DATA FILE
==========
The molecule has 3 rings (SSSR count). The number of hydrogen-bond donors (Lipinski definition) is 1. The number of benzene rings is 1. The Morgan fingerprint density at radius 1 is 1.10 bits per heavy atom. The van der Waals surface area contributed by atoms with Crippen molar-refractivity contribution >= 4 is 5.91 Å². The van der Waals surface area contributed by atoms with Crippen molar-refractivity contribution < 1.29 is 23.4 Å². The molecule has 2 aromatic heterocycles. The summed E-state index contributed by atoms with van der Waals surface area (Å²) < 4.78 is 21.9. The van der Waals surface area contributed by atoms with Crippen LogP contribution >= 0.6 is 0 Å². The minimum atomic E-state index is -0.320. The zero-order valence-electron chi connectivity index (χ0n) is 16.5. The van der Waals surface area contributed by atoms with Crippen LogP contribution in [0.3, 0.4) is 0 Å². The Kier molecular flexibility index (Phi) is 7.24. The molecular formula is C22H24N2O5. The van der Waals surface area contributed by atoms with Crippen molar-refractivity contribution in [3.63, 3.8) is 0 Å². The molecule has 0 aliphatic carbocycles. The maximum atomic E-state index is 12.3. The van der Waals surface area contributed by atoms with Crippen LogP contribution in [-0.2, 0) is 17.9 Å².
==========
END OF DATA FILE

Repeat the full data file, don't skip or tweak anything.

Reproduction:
The molecule has 3 rings (SSSR count). The number of hydrogen-bond donors (Lipinski definition) is 1. The number of benzene rings is 1. The Morgan fingerprint density at radius 1 is 1.10 bits per heavy atom. The van der Waals surface area contributed by atoms with Crippen molar-refractivity contribution >= 4 is 5.91 Å². The van der Waals surface area contributed by atoms with Crippen molar-refractivity contribution < 1.29 is 23.4 Å². The molecule has 2 aromatic heterocycles. The summed E-state index contributed by atoms with van der Waals surface area (Å²) < 4.78 is 21.9. The van der Waals surface area contributed by atoms with Crippen LogP contribution >= 0.6 is 0 Å². The minimum atomic E-state index is -0.320. The zero-order valence-electron chi connectivity index (χ0n) is 16.5. The van der Waals surface area contributed by atoms with Crippen LogP contribution in [0.3, 0.4) is 0 Å². The Kier molecular flexibility index (Phi) is 7.24. The molecular formula is C22H24N2O5. The van der Waals surface area contributed by atoms with Crippen molar-refractivity contribution in [3.63, 3.8) is 0 Å². The molecule has 0 aliphatic carbocycles. The maximum atomic E-state index is 12.3. The van der Waals surface area contributed by atoms with Crippen LogP contribution in [-0.2, 0) is 17.9 Å².